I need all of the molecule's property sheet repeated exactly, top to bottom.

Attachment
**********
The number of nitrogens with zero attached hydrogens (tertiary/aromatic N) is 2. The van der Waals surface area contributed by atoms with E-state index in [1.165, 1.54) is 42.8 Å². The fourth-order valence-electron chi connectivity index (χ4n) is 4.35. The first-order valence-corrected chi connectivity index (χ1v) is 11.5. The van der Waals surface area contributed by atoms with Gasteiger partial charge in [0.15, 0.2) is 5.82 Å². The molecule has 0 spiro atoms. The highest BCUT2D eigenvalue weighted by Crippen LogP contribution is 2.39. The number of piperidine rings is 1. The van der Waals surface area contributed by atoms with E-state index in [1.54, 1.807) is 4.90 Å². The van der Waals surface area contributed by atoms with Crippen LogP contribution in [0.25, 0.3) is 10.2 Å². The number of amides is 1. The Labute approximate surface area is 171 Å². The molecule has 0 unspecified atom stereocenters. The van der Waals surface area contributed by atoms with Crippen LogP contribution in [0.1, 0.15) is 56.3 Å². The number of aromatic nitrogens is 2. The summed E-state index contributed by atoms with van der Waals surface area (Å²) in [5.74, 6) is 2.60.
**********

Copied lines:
The number of nitrogens with zero attached hydrogens (tertiary/aromatic N) is 2. The van der Waals surface area contributed by atoms with E-state index in [1.165, 1.54) is 42.8 Å². The fourth-order valence-electron chi connectivity index (χ4n) is 4.35. The first-order valence-corrected chi connectivity index (χ1v) is 11.5. The van der Waals surface area contributed by atoms with Gasteiger partial charge in [0.15, 0.2) is 5.82 Å². The molecule has 0 spiro atoms. The highest BCUT2D eigenvalue weighted by Crippen LogP contribution is 2.39. The number of piperidine rings is 1. The van der Waals surface area contributed by atoms with E-state index in [1.54, 1.807) is 4.90 Å². The van der Waals surface area contributed by atoms with Crippen LogP contribution in [0.25, 0.3) is 10.2 Å². The number of amides is 1. The Labute approximate surface area is 171 Å². The molecule has 0 unspecified atom stereocenters. The van der Waals surface area contributed by atoms with Crippen LogP contribution in [0.1, 0.15) is 56.3 Å². The number of aromatic nitrogens is 2. The summed E-state index contributed by atoms with van der Waals surface area (Å²) in [5.74, 6) is 2.60.